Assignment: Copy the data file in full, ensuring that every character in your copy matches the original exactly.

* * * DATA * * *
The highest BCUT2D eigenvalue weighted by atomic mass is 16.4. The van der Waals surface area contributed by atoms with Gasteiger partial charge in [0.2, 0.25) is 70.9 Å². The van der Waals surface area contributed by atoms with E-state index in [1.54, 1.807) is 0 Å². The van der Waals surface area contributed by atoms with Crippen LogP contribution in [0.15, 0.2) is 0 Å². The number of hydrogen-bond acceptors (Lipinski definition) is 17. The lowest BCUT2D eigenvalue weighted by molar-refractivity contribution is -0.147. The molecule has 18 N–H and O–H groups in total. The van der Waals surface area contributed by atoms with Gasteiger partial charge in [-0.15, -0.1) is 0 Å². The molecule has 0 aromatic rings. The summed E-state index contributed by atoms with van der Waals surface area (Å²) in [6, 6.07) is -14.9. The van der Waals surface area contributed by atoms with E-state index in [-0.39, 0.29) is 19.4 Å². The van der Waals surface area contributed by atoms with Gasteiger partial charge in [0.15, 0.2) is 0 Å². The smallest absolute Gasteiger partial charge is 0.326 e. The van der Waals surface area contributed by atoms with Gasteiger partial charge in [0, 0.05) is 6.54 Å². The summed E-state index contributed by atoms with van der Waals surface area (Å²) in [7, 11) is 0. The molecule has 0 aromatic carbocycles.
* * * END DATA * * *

The highest BCUT2D eigenvalue weighted by atomic mass is 16.4. The van der Waals surface area contributed by atoms with Gasteiger partial charge in [0.2, 0.25) is 70.9 Å². The van der Waals surface area contributed by atoms with E-state index in [1.54, 1.807) is 0 Å². The van der Waals surface area contributed by atoms with Crippen LogP contribution in [0.15, 0.2) is 0 Å². The number of hydrogen-bond acceptors (Lipinski definition) is 17. The lowest BCUT2D eigenvalue weighted by molar-refractivity contribution is -0.147. The molecule has 18 N–H and O–H groups in total. The van der Waals surface area contributed by atoms with Gasteiger partial charge in [-0.15, -0.1) is 0 Å². The molecule has 0 aromatic rings. The summed E-state index contributed by atoms with van der Waals surface area (Å²) in [6, 6.07) is -14.9. The van der Waals surface area contributed by atoms with E-state index in [-0.39, 0.29) is 19.4 Å². The van der Waals surface area contributed by atoms with Gasteiger partial charge in [0.15, 0.2) is 0 Å². The smallest absolute Gasteiger partial charge is 0.326 e. The van der Waals surface area contributed by atoms with Gasteiger partial charge in [0, 0.05) is 6.54 Å². The summed E-state index contributed by atoms with van der Waals surface area (Å²) in [7, 11) is 0. The molecule has 0 aromatic carbocycles.